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Cell structure


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cell structure

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Cell structure

  1. 1. Cell Structure and Genetic Control Human physiology
  2. 2. Cell • Basic unit of structure and function of the body. ▫ Highly organized molecular factory. • Great diversity of function. ▫ Organ physiology derived from complex functions of the cell. • 3 principal parts: ▫ Plasma membrane. ▫ Cytoplasm and organelles. ▫ Nucleus.
  3. 3. Plasma Membrane • Is selectively permeable. • Composition: ▫ Double layer of phospholipids due to hydrophobic/hydrophilic parts.  Restrict passage of H20 and H20 soluble ions. ▫ Proteins span or partially span the membrane.  Provide structural support, transport molecules, serve as receptors. ▫ Negatively charged carbohydrates attach to the outer surface.  Involved with regulatory molecules.
  4. 4. Plasma Membrane (continued)
  5. 5. Cytoplasm, Organelles, Nucleoli • Cytoplasm: ▫ Aqueous content of the cell. • Organelles: ▫ Sub-cellular structures within the cytoplasm. • Nucleus: ▫ Is a large spheroid body. ▫ Largest of the organelles. ▫ Contains the genetic material (DNA). ▫ Nucleoli:  Centers for production of ribosomes.
  6. 6. Cytoplasm, Organelles, Nucleoli (continued)
  7. 7. Bulk Transport • Phagocytosis: ▫ Phagocytic cells use pseudopods to surround and engulf particles. ▫ Pseudopods join, fuse, and surround ingested particle (food vacuole).  Lysosomes digest food vacuole. ▫ Protects from invading organisms. ▫ Removes debris. • Endocytosis: ▫ Pinocytosis:  Nonspecific process.  Plasma membrane invaginates, fuses, vesicle containing ECF pinches off, and vesicle enters cell.
  8. 8. Bulk Transport (continued) • Receptor-mediated endocytosis: ▫ Interaction of molecules in ECF with specific membrane receptor proteins. ▫ Membrane invaginates, fuses, pinches off and forms vesicle. ▫ Vesicle enters cell. • Exocytosis: ▫ Process by which cellular products are secreted into extracellular environment. ▫ Proteins and other molecules to be secreted are packaged in vesicles by Golgi complex. ▫ Vesicles fuse with plasma membrane and release contents into extracellular environment.
  9. 9. Cilia, Flagella, Microvilli • Cilia: ▫ Tiny hair-like structures that project from the surface of the cell.  Stroke in unison.  Respiratory tract, uterine tube. • Flagella: ▫ Simple whip-like structure that propels sperm through its environment. • Microvilli: ▫ Numerous folds (finger-like projections) increase surface area.  Aid absorption.
  10. 10. Cytoplasm and Cytoskeleton • Cytoplasm: ▫ Jelly-like matrix within the cell. ▫ Includes organelles and cytosol. ▫ Highly organized structure with microtubules and microfilaments that function as cytoskeleton. • Cytoskeleton: ▫ Actin and myosin (microfilaments). ▫ Spindle apparatus (microtubules).
  11. 11. Lysosomes ▫ Primary:  Contain only digestive enzymes. ▫ Secondary:  Primary lysosome fuses with food vacuole or organelle.  Contain partially digested remnants of other organelles and organic material. ▫ Residual body:  Contain undigested wastes. ▫ Autophagy:  Process that destroys worn-out organelles, so that they can be continuously replaced. ▫ Apoptosis (programmed cell death):  Lysosomes release digestive enzymes into the cell.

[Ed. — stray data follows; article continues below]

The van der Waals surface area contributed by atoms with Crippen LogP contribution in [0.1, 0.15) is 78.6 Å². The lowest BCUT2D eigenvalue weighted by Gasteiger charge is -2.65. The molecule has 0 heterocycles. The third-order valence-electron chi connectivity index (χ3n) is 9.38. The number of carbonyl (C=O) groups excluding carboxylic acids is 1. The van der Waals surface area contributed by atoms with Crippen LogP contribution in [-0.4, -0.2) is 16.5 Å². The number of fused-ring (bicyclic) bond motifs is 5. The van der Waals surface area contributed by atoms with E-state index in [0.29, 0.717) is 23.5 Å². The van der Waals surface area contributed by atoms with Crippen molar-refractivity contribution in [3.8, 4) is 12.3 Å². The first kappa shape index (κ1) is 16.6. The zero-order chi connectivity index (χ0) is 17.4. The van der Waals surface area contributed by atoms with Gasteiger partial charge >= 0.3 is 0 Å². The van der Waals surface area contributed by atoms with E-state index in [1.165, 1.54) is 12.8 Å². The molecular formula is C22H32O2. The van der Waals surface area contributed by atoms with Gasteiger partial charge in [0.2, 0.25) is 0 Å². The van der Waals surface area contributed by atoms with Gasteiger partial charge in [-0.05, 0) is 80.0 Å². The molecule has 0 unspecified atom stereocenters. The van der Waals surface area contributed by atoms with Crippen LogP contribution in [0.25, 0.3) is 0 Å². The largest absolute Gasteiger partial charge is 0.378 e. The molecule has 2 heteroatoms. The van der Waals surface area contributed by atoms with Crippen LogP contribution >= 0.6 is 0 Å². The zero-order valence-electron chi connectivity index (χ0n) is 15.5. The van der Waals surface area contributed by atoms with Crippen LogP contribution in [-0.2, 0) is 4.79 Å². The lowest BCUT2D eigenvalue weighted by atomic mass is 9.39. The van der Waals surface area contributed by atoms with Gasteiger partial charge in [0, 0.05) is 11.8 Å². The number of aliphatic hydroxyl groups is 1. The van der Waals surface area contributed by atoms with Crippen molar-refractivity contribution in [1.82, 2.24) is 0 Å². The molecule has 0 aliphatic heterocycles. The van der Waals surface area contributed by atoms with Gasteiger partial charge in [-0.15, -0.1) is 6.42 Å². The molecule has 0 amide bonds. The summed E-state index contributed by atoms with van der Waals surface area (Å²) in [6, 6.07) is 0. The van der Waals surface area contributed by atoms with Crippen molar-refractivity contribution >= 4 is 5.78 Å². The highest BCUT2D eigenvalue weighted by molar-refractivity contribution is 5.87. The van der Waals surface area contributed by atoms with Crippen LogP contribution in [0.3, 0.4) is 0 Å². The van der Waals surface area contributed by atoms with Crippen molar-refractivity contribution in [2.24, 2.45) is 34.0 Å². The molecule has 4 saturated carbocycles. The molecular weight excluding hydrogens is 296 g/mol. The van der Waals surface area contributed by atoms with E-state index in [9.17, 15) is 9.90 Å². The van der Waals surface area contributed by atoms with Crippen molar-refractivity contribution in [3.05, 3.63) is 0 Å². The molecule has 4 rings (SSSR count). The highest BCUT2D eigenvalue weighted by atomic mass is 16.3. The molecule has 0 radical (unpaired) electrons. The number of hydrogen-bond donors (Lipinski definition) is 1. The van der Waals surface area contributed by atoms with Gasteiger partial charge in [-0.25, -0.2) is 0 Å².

12. 12. Peroxisomes • Membrane-enclosed organelles. ▫ Contain specific enzymes that promote oxidative reactions. ▫ Oxidize molecules and form H202. • Catalase: converts H202 H20 + 02. • Oxidation of toxic molecules by peroxisomes is an important function of liver and kidney cells.
  13. 13. Mitochondria • Sites for energy production of all cells; but mature RBCs. • Contain own DNA, can reproduce themselves. • Structure: ▫ Outer membrane: smooth. ▫ Inner membrane: cristae. ▫ Cristae and matrix compartmentalize mitochondrion space.  Have different roles in energy generation.
  14. 14. Ribosomes • Protein factories: ▫ Proteins produced according to genetic information contained in mRNA. ▫ Located in cytoplasm and on the surface of endoplasmic reticulum. • rRNA molecules serve as enzymes (ribozymes) required for protein synthesis. ▫ Contains 2 subunits composed of rRNA and proteins.
  15. 15. Endoplasmic Reticulum (ER) • Granular (rough) ER: ▫ Bears ribosomes on surface, in cells active in protein synthesis.  Proteins enter cisternae are modified for secretion. • Agranular (smooth) ER: ▫ Provides site for enzyme reactions in steroid hormone production and inactivation. ▫ Storage of Ca2+ in striated muscle cells.
  16. 16. Golgi Complex • Stacks of hollow, flattened sacks with cisternae. ▫ One side of sack faces site for entry of vesicles from ER that contain cellular products. ▫ Other site faces towards plasma membrane and releases vesicles of chemically modified products. • Modifies proteins, separates according to destination, and packages into vesicles.
  17. 17. Cell Nucleus Most cells have single nucleus. Enclosed by inner and outer membrane (nuclear envelope). ◦ Outer membrane is continuous with ER. Nuclear pore complexes fuse inner and outer membranes together. ◦ Selective active transport of proteins and RNA.  Regulation of gene expression.  Transport of mRNA out of nucleus to ribosomes. Nucleoli: ◦ DNA contains the genes that code for the production of mRNA.
  18. 18. Cell Death • Pathologically: ▫ Cells deprived of blood supply swell, the membrane ruptures, and the cell bursts (necrosis). • Apoptosis: ▫ Cells shrink, membranes become bubbled, nuclei condense. • Capsases (“executioner enzymes”): ▫ Mitochondria membranes become permeable to proteins and other products. • Programmed cell death: ▫ Physiological process responsible for remodeling of tissues during embryonic development and tissue turnover in the adult.